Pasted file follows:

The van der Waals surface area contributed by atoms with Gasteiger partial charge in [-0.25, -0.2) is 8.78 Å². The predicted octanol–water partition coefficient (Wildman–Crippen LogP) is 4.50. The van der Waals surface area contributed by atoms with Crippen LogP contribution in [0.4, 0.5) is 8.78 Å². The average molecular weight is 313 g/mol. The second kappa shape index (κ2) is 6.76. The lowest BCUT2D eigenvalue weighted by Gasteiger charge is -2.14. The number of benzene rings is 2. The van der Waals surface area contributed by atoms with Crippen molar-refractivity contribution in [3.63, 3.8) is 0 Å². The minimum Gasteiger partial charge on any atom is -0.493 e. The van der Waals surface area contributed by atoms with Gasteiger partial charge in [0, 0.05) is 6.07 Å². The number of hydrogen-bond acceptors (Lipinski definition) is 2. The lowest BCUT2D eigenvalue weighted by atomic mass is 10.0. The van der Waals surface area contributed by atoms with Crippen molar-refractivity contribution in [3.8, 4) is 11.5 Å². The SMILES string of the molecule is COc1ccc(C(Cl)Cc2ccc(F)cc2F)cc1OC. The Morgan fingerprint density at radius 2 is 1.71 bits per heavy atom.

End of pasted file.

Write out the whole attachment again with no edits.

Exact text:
The van der Waals surface area contributed by atoms with Gasteiger partial charge in [-0.25, -0.2) is 8.78 Å². The predicted octanol–water partition coefficient (Wildman–Crippen LogP) is 4.50. The van der Waals surface area contributed by atoms with Crippen LogP contribution in [0.4, 0.5) is 8.78 Å². The average molecular weight is 313 g/mol. The second kappa shape index (κ2) is 6.76. The lowest BCUT2D eigenvalue weighted by Gasteiger charge is -2.14. The number of benzene rings is 2. The van der Waals surface area contributed by atoms with Crippen molar-refractivity contribution in [3.63, 3.8) is 0 Å². The minimum Gasteiger partial charge on any atom is -0.493 e. The van der Waals surface area contributed by atoms with Gasteiger partial charge in [0, 0.05) is 6.07 Å². The number of hydrogen-bond acceptors (Lipinski definition) is 2. The lowest BCUT2D eigenvalue weighted by atomic mass is 10.0. The van der Waals surface area contributed by atoms with Crippen molar-refractivity contribution in [3.8, 4) is 11.5 Å². The SMILES string of the molecule is COc1ccc(C(Cl)Cc2ccc(F)cc2F)cc1OC. The Morgan fingerprint density at radius 2 is 1.71 bits per heavy atom.